Derivation of Human Trophoblast Stem Cells

Hiroaki Okae, Hidehiro Toh, Tetsuya Sato, Hitoshi Hiura, Sota Takahashi, Kenjiro Shirane, Yuka Kabayama, Mikita Suyama, Hiroyuki Sasaki, Takahiro Arima

Research output: Contribution to journalArticle

112 Citations (Scopus)

Abstract

Trophoblast cells play an essential role in the interactions between the fetus and mother. Mouse trophoblast stem (TS) cells have been derived and used as the best in vitro model for molecular and functional analysis of mouse trophoblast lineages, but attempts to derive human TS cells have so far been unsuccessful. Here we show that activation of Wingless/Integrated (Wnt) and EGF and inhibition of TGF-β histone deacetylase (HDAC), and Rho-associated protein kinase (ROCK) enable long-term culture of human villous cytotrophoblast (CT) cells. The resulting cell lines have the capacity to give rise to the three major trophoblast lineages, which show transcriptomes similar to those of the corresponding primary trophoblast cells. Importantly, equivalent cell lines can be derived from human blastocysts. Our data strongly suggest that the CT- and blastocyst-derived cell lines are human TS cells, which will provide a powerful tool to study human trophoblast development and function. Trophoblast cells are specialized cells in the placenta that mediate the interactions between the fetus and mother. Okae et al. report the derivation of human trophoblast stem cells from blastocysts and early placentas, which will provide a powerful tool to study human placental development and function.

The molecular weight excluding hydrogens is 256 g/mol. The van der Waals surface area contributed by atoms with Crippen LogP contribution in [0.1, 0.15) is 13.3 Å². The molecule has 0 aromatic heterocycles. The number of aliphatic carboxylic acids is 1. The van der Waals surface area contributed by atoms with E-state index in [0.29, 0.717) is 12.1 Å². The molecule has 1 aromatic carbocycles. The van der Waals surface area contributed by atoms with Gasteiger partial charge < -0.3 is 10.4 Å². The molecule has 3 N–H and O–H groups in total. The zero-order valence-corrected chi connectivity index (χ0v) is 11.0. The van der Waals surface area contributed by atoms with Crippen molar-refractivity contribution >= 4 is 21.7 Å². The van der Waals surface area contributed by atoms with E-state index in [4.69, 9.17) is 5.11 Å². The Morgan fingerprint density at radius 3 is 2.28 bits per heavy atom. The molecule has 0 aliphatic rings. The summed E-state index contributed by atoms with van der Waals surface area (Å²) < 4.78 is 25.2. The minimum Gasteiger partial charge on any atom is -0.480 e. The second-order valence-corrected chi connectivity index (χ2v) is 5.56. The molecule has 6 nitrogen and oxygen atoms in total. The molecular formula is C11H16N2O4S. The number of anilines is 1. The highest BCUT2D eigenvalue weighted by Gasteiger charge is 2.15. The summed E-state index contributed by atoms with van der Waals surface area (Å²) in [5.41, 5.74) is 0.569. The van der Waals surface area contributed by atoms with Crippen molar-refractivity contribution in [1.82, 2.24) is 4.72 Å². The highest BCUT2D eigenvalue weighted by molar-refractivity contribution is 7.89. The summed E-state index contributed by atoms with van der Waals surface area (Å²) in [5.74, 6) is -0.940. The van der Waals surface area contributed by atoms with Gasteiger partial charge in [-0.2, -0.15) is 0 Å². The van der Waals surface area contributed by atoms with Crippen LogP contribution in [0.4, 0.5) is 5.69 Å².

Original languageEnglish
Pages (from-to)50-63.e6
JournalCell Stem Cell
Volume22
Issue number1
DOIs
Publication statusPublished - 2018 Jan 4

Keywords

  • DNA methylation
  • blastocyst
  • cell fusion
  • epithelial-mesenchymal transition
  • genomic imprinting
  • implantation
  • microRNA
  • placenta
  • transcriptome
  • trophoblast stem cell

ASJC Scopus subject areas

  • Molecular Medicine
  • Genetics
  • Cell Biology

Fingerprint Dive into the research topics of 'Derivation of Human Trophoblast Stem Cells'. Together they form a unique fingerprint.

  • Cite this

    Okae, H., Toh, H., Sato, T., Hiura, H., Takahashi, S., Shirane, K., Kabayama, Y., Suyama, M., Sasaki, H., & Arima, T. (2018). Derivation of Human Trophoblast Stem Cells. Cell Stem Cell, 22(1), 50-63.e6. https://doi.org/10.1016/j.stem.2017.11.004